Are there any special rules regarding drug testing in a union setting?
For employees represented by a union, there are some additional issues that come into play when instituting drug testing. One, of course, is the obligation to bargain with the union on a drug-testing policy. The law seems to be that drug testing is a mandatory subject of bargaining, unless the union has waived the right.

What seems to be the general feeling about drug testing in unions?
Arbitrators haven't per se refused to enforce drug-testing policies or to uphold discipline undertaken pursuant to a drug-testing policy. But arbitrators have shown in general they're not very sympathetic to employers who terminate employees over drug-related issues. It's been the trend in recent years that arbitrators seem to look for ways to avoid imposing the most stringent punishment -- termination -- on employees in drug-related cases. Those ways include finding procedural defects that they rely upon to help reinstate the employee, or deciding the discipline is just too severe in relation to the events.

What about drug testing of temps?
I haven't seen any cases that have applied different rules in the case of temps. But (in deciding defensibility), I think the nature of the job is probably much more important than how long the employee is performing the job.

If an employee tests positive for drug use, what options does a company have?
Termination is by no means the only choice. Many employers focus their efforts on rehabilitation, such as an employee assistance program. Or an employer may also give an employee the opportunity to continue to work under what's sometimes called a "last chance" agreement, in which the employee agrees to undergo treatment and monitoring in the form of continued drug testing for a period of time -- with the understanding that if the employee can remain drug free, then the employee will be able to continue to work.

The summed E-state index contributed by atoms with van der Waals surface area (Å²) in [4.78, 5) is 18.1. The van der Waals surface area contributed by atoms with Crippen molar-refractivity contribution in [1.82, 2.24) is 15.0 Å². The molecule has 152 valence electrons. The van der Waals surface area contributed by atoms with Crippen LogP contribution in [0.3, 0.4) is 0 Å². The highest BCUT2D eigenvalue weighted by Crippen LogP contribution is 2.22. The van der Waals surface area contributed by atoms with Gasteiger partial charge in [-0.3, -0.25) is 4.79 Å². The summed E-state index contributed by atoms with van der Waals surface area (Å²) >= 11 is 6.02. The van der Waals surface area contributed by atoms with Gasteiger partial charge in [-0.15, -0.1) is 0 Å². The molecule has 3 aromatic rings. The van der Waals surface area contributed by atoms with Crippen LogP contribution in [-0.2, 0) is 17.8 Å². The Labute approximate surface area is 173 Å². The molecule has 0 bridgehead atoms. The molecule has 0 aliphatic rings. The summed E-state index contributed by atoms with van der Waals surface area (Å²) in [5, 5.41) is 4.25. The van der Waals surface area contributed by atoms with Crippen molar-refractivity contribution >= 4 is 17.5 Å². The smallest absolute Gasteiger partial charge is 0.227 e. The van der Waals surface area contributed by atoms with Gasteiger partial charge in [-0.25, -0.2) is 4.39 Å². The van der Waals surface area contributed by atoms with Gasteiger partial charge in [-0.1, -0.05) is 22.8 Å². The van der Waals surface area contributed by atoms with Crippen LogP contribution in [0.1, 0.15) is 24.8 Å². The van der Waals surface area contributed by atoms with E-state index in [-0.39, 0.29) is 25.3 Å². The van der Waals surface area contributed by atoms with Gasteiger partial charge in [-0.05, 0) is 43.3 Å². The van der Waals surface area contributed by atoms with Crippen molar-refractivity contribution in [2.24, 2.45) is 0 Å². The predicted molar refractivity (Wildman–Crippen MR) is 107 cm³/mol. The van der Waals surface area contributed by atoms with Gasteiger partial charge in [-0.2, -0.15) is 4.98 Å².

Can an employer demand that an employee who tests positive seek treatment under threat of termination?
The employer has a fair amount of freedom in deciding what it's going to do with employees who test positive. The courts will look more favorably on an employer that has given an employee a second chance than an employer that terminates an employee the first time around. It has been a traditional understanding in the workplace that intoxication at work, like theft or other things, is a serious offense -- for which employees generally are terminated for a first offense. But testing positive for drugs isn't necessarily the same as intoxication in the workplace. One of the issues in drug testing is that it detects not only impairment on the job, but also off-site and off-work use of drugs. An employee who tests positive for drugs may not have been actually using drugs in the workplace. Therefore, perhaps a bit more leniency and an opportunity to deal with the problem may provide the employer with a margin of safety that will be very useful if there's ever a challenge to the employer's drug-testing program.

Personnel Journal, April 1996, Vol. 75, No. 4, pp. 141-144.